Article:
Best Places to Fish in Florida without a Boat
Fishing enthusiasts all across the world have Florida on their list. Florida has a lot to offer to say the least. Not only fishing, but there are other attractions as well. When you get to Florida, you’ll find 2300 miles of tidal shoreline. It doesn’t end there. 660 miles of beaches is a mouthwatering prospect for both travelers and fishing enthusiasts. There’s an obvious reason why it is tagged as the fishing capital of the world. Now, all you need to do is find out which are the best places to fish in Florida without a boat and then prepare your fishing gears.
The best part is, you don’t have to own a boat if you want to fish in Florida.
To get your fishing journey started, all you need is a fishing license. Florida has numerous beaches and docks. So, if you have a license you can go to any of them and start fishing.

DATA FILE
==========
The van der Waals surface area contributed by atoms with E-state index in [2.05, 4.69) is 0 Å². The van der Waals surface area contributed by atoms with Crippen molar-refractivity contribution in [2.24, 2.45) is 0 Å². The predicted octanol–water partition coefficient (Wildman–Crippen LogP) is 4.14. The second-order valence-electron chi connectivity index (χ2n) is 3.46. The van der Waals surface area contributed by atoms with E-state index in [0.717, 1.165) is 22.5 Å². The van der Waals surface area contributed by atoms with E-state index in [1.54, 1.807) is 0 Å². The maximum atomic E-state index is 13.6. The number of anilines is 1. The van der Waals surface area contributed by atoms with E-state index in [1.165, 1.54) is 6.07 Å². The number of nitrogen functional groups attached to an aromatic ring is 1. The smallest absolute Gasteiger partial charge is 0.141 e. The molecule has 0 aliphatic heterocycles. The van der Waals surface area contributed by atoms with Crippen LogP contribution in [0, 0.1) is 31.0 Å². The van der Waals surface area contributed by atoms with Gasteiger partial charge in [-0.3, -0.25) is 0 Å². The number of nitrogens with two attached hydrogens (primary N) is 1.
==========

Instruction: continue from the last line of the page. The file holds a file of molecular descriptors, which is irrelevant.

The Florida Fish and Wildlife Conservation Commission in some cases let people wish even if they don’t have a fishing license.
We’ll take a look at some of the best places to fish in Florida without a boat. But first, let’s understand why Florida is one of the best places to fish!
Why is Florida the Best Fishing place in the World?
Not everyone owns a boat nor do they have access to one. But why should you let that stop you from fishing? You don’t need to have a boat to fish in Florida and that’s probably the best part about Florida. It offers amazing opportunities for you to fish from the land.
So, what can Florida offer apart from access to Fishing?
Ask yourself, what would you want when you go out to fish?
Clear sunny weather? No place can beat Florida at that.
Shallow waters? Too many to count, if we’re being honest.
Florida ticks out all the boxes. You can enjoy a beautiful afternoon alone or with your pals and family under the Florida sun.
All the fishing spots have a different range of fishes, big and small. This means you have greater luck of catching a fish with your hook. On top of that, there are many habitats across Florida. The fishing industry in Florida is profound and well established.